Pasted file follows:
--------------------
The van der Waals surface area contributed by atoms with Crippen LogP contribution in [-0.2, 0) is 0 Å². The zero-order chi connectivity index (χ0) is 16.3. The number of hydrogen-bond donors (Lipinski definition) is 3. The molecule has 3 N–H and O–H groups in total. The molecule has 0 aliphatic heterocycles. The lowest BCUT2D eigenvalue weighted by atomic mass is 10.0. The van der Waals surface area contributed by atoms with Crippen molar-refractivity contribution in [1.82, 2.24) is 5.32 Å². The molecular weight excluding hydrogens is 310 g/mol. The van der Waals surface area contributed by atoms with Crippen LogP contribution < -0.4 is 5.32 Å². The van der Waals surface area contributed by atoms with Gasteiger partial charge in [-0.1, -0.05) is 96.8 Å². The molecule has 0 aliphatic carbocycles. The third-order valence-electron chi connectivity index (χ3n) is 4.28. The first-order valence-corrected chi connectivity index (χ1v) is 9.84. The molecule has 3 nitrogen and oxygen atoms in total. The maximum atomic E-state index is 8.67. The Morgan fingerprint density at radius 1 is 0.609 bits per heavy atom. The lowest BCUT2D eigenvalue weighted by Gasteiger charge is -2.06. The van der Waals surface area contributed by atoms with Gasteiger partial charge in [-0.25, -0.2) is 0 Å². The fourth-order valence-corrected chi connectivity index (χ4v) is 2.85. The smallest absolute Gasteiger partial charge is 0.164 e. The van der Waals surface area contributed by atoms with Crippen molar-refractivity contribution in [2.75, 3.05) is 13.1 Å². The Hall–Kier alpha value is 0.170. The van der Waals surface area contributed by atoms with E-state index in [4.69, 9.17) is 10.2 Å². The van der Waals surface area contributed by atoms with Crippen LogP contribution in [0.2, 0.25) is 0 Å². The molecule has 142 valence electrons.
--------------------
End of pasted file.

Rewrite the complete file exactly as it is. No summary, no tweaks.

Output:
The van der Waals surface area contributed by atoms with Crippen LogP contribution in [-0.2, 0) is 0 Å². The zero-order chi connectivity index (χ0) is 16.3. The number of hydrogen-bond donors (Lipinski definition) is 3. The molecule has 3 N–H and O–H groups in total. The molecule has 0 aliphatic heterocycles. The lowest BCUT2D eigenvalue weighted by atomic mass is 10.0. The van der Waals surface area contributed by atoms with Crippen molar-refractivity contribution in [1.82, 2.24) is 5.32 Å². The molecular weight excluding hydrogens is 310 g/mol. The van der Waals surface area contributed by atoms with Crippen LogP contribution < -0.4 is 5.32 Å². The van der Waals surface area contributed by atoms with Gasteiger partial charge in [-0.1, -0.05) is 96.8 Å². The molecule has 0 aliphatic carbocycles. The third-order valence-electron chi connectivity index (χ3n) is 4.28. The first-order valence-corrected chi connectivity index (χ1v) is 9.84. The molecule has 3 nitrogen and oxygen atoms in total. The maximum atomic E-state index is 8.67. The Morgan fingerprint density at radius 1 is 0.609 bits per heavy atom. The lowest BCUT2D eigenvalue weighted by Gasteiger charge is -2.06. The van der Waals surface area contributed by atoms with Gasteiger partial charge in [-0.25, -0.2) is 0 Å². The fourth-order valence-corrected chi connectivity index (χ4v) is 2.85. The smallest absolute Gasteiger partial charge is 0.164 e. The van der Waals surface area contributed by atoms with Crippen molar-refractivity contribution in [2.75, 3.05) is 13.1 Å². The Hall–Kier alpha value is 0.170. The van der Waals surface area contributed by atoms with E-state index in [4.69, 9.17) is 10.2 Å². The van der Waals surface area contributed by atoms with Crippen LogP contribution in [0.2, 0.25) is 0 Å². The molecule has 142 valence electrons.